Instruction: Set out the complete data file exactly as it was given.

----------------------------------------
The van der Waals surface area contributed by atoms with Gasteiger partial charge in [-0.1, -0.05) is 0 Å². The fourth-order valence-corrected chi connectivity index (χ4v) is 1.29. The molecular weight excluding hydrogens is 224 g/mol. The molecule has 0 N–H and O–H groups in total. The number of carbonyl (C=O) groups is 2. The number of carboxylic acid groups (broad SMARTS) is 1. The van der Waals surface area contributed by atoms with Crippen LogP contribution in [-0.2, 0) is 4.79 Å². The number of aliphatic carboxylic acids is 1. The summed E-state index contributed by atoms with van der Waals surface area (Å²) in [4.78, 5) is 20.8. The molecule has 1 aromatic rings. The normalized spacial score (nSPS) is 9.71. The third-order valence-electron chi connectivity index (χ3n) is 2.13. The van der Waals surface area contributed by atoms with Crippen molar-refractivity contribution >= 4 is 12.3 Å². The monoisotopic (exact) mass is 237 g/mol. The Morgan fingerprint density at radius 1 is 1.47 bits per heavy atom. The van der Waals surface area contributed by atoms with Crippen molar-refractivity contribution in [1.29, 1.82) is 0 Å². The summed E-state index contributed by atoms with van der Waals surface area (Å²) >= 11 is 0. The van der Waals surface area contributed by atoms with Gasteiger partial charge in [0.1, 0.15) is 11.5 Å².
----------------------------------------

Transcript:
The van der Waals surface area contributed by atoms with Gasteiger partial charge in [-0.1, -0.05) is 0 Å². The fourth-order valence-corrected chi connectivity index (χ4v) is 1.29. The molecular weight excluding hydrogens is 224 g/mol. The molecule has 0 N–H and O–H groups in total. The number of carbonyl (C=O) groups is 2. The number of carboxylic acid groups (broad SMARTS) is 1. The van der Waals surface area contributed by atoms with Crippen LogP contribution in [-0.2, 0) is 4.79 Å². The number of aliphatic carboxylic acids is 1. The summed E-state index contributed by atoms with van der Waals surface area (Å²) in [4.78, 5) is 20.8. The molecule has 1 aromatic rings. The normalized spacial score (nSPS) is 9.71. The third-order valence-electron chi connectivity index (χ3n) is 2.13. The van der Waals surface area contributed by atoms with Crippen molar-refractivity contribution >= 4 is 12.3 Å². The monoisotopic (exact) mass is 237 g/mol. The Morgan fingerprint density at radius 1 is 1.47 bits per heavy atom. The van der Waals surface area contributed by atoms with Crippen molar-refractivity contribution in [1.29, 1.82) is 0 Å². The summed E-state index contributed by atoms with van der Waals surface area (Å²) >= 11 is 0. The van der Waals surface area contributed by atoms with Gasteiger partial charge in [0.1, 0.15) is 11.5 Å².